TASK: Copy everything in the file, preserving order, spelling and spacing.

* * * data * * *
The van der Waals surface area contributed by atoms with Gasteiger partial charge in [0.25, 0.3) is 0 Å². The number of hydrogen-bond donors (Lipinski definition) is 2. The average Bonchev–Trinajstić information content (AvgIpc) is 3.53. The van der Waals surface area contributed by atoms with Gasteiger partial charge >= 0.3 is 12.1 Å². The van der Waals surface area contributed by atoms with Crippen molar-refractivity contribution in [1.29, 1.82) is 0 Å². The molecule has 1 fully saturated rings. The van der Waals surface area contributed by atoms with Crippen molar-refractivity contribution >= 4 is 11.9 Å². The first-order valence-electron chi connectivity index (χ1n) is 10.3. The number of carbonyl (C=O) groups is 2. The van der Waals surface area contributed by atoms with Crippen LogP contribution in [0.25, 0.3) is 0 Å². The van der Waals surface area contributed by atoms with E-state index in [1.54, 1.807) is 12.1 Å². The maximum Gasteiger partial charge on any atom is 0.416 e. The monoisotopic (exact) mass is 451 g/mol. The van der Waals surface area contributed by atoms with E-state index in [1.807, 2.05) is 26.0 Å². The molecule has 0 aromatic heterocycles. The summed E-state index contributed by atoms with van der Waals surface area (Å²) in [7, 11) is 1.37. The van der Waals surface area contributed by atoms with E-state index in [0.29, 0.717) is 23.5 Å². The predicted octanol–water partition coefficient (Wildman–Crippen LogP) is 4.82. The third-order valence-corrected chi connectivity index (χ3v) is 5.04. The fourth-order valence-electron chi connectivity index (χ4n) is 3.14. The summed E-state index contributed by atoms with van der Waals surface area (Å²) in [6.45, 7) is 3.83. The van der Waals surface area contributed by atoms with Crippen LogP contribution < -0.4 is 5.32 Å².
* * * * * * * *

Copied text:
The van der Waals surface area contributed by atoms with Gasteiger partial charge in [0.25, 0.3) is 0 Å². The number of hydrogen-bond donors (Lipinski definition) is 2. The average Bonchev–Trinajstić information content (AvgIpc) is 3.53. The van der Waals surface area contributed by atoms with Gasteiger partial charge >= 0.3 is 12.1 Å². The van der Waals surface area contributed by atoms with Crippen molar-refractivity contribution in [1.29, 1.82) is 0 Å². The molecule has 1 fully saturated rings. The van der Waals surface area contributed by atoms with Crippen molar-refractivity contribution >= 4 is 11.9 Å². The first-order valence-electron chi connectivity index (χ1n) is 10.3. The number of carbonyl (C=O) groups is 2. The van der Waals surface area contributed by atoms with Crippen LogP contribution in [0.25, 0.3) is 0 Å². The van der Waals surface area contributed by atoms with E-state index in [1.54, 1.807) is 12.1 Å². The maximum Gasteiger partial charge on any atom is 0.416 e. The monoisotopic (exact) mass is 451 g/mol. The van der Waals surface area contributed by atoms with E-state index in [1.807, 2.05) is 26.0 Å². The molecule has 0 aromatic heterocycles. The summed E-state index contributed by atoms with van der Waals surface area (Å²) in [7, 11) is 1.37. The van der Waals surface area contributed by atoms with E-state index in [0.29, 0.717) is 23.5 Å². The predicted octanol–water partition coefficient (Wildman–Crippen LogP) is 4.82. The third-order valence-corrected chi connectivity index (χ3v) is 5.04. The fourth-order valence-electron chi connectivity index (χ4n) is 3.14. The summed E-state index contributed by atoms with van der Waals surface area (Å²) in [6.45, 7) is 3.83. The van der Waals surface area contributed by atoms with Crippen LogP contribution < -0.4 is 5.32 Å².